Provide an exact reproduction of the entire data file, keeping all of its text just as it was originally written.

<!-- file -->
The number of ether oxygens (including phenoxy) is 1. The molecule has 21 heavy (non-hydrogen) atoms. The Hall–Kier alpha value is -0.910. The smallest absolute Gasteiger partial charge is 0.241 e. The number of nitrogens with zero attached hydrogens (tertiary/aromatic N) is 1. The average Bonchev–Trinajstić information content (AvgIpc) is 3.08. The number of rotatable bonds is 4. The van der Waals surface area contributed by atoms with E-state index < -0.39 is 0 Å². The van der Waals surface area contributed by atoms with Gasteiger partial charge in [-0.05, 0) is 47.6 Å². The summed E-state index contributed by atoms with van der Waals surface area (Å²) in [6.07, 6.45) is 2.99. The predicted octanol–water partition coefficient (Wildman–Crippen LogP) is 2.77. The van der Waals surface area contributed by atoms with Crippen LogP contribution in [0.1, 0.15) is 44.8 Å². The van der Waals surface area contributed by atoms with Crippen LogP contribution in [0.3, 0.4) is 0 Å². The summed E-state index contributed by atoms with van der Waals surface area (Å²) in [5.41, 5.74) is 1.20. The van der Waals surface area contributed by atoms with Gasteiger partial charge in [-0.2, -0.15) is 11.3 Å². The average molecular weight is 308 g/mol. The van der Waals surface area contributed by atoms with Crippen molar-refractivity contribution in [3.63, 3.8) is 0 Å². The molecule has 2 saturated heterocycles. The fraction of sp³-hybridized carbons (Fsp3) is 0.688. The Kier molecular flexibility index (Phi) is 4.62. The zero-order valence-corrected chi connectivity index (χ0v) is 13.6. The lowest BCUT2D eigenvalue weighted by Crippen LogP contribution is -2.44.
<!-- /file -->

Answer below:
The number of ether oxygens (including phenoxy) is 1. The molecule has 21 heavy (non-hydrogen) atoms. The Hall–Kier alpha value is -0.910. The smallest absolute Gasteiger partial charge is 0.241 e. The number of nitrogens with zero attached hydrogens (tertiary/aromatic N) is 1. The average Bonchev–Trinajstić information content (AvgIpc) is 3.08. The number of rotatable bonds is 4. The van der Waals surface area contributed by atoms with E-state index < -0.39 is 0 Å². The van der Waals surface area contributed by atoms with Gasteiger partial charge in [-0.05, 0) is 47.6 Å². The summed E-state index contributed by atoms with van der Waals surface area (Å²) in [6.07, 6.45) is 2.99. The predicted octanol–water partition coefficient (Wildman–Crippen LogP) is 2.77. The van der Waals surface area contributed by atoms with Crippen LogP contribution in [0.1, 0.15) is 44.8 Å². The van der Waals surface area contributed by atoms with Crippen LogP contribution in [0.3, 0.4) is 0 Å². The summed E-state index contributed by atoms with van der Waals surface area (Å²) in [5.41, 5.74) is 1.20. The van der Waals surface area contributed by atoms with Gasteiger partial charge in [-0.2, -0.15) is 11.3 Å². The average molecular weight is 308 g/mol. The van der Waals surface area contributed by atoms with Crippen molar-refractivity contribution in [3.63, 3.8) is 0 Å². The molecule has 2 saturated heterocycles. The fraction of sp³-hybridized carbons (Fsp3) is 0.688. The Kier molecular flexibility index (Phi) is 4.62. The zero-order valence-corrected chi connectivity index (χ0v) is 13.6. The lowest BCUT2D eigenvalue weighted by Crippen LogP contribution is -2.44.